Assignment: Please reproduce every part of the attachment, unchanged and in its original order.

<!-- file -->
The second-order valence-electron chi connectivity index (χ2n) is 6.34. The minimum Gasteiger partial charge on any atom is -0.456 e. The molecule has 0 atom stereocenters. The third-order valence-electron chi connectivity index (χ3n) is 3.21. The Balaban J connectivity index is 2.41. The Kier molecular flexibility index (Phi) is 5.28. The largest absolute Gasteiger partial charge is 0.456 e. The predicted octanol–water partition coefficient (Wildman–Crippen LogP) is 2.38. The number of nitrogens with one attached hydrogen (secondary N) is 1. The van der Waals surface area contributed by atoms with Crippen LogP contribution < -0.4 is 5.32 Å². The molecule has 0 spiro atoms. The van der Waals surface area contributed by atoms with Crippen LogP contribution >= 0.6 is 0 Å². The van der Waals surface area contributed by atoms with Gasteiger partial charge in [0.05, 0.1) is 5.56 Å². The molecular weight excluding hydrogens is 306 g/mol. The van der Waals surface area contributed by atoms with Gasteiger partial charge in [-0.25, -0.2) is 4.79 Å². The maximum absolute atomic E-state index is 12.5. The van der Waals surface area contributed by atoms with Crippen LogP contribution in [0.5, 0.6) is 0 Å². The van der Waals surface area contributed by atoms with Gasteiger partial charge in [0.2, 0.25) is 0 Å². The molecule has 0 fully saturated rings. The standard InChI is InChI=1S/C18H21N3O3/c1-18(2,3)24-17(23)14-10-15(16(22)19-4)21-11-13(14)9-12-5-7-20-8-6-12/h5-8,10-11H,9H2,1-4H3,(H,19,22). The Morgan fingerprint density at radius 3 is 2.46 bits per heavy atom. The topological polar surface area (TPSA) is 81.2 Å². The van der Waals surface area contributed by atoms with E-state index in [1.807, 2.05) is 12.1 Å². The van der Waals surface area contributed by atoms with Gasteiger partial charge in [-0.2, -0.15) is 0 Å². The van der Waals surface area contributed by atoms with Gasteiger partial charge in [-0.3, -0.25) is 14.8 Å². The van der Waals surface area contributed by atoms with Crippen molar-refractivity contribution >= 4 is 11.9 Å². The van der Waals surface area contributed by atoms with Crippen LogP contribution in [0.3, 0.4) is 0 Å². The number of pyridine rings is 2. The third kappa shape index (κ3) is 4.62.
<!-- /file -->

The second-order valence-electron chi connectivity index (χ2n) is 6.34. The minimum Gasteiger partial charge on any atom is -0.456 e. The molecule has 0 atom stereocenters. The third-order valence-electron chi connectivity index (χ3n) is 3.21. The Balaban J connectivity index is 2.41. The Kier molecular flexibility index (Phi) is 5.28. The largest absolute Gasteiger partial charge is 0.456 e. The predicted octanol–water partition coefficient (Wildman–Crippen LogP) is 2.38. The number of nitrogens with one attached hydrogen (secondary N) is 1. The van der Waals surface area contributed by atoms with Crippen LogP contribution < -0.4 is 5.32 Å². The molecule has 0 spiro atoms. The van der Waals surface area contributed by atoms with Crippen LogP contribution >= 0.6 is 0 Å². The van der Waals surface area contributed by atoms with Gasteiger partial charge in [0.05, 0.1) is 5.56 Å². The molecular weight excluding hydrogens is 306 g/mol. The van der Waals surface area contributed by atoms with Gasteiger partial charge in [-0.25, -0.2) is 4.79 Å². The maximum absolute atomic E-state index is 12.5. The van der Waals surface area contributed by atoms with Crippen LogP contribution in [0.5, 0.6) is 0 Å². The van der Waals surface area contributed by atoms with Gasteiger partial charge in [0.2, 0.25) is 0 Å². The molecule has 0 fully saturated rings. The standard InChI is InChI=1S/C18H21N3O3/c1-18(2,3)24-17(23)14-10-15(16(22)19-4)21-11-13(14)9-12-5-7-20-8-6-12/h5-8,10-11H,9H2,1-4H3,(H,19,22). The Morgan fingerprint density at radius 3 is 2.46 bits per heavy atom. The topological polar surface area (TPSA) is 81.2 Å². The van der Waals surface area contributed by atoms with E-state index in [1.807, 2.05) is 12.1 Å². The van der Waals surface area contributed by atoms with Gasteiger partial charge in [-0.2, -0.15) is 0 Å². The van der Waals surface area contributed by atoms with Gasteiger partial charge in [-0.3, -0.25) is 14.8 Å². The van der Waals surface area contributed by atoms with Crippen molar-refractivity contribution >= 4 is 11.9 Å². The van der Waals surface area contributed by atoms with Crippen LogP contribution in [0.3, 0.4) is 0 Å². The number of pyridine rings is 2. The third kappa shape index (κ3) is 4.62.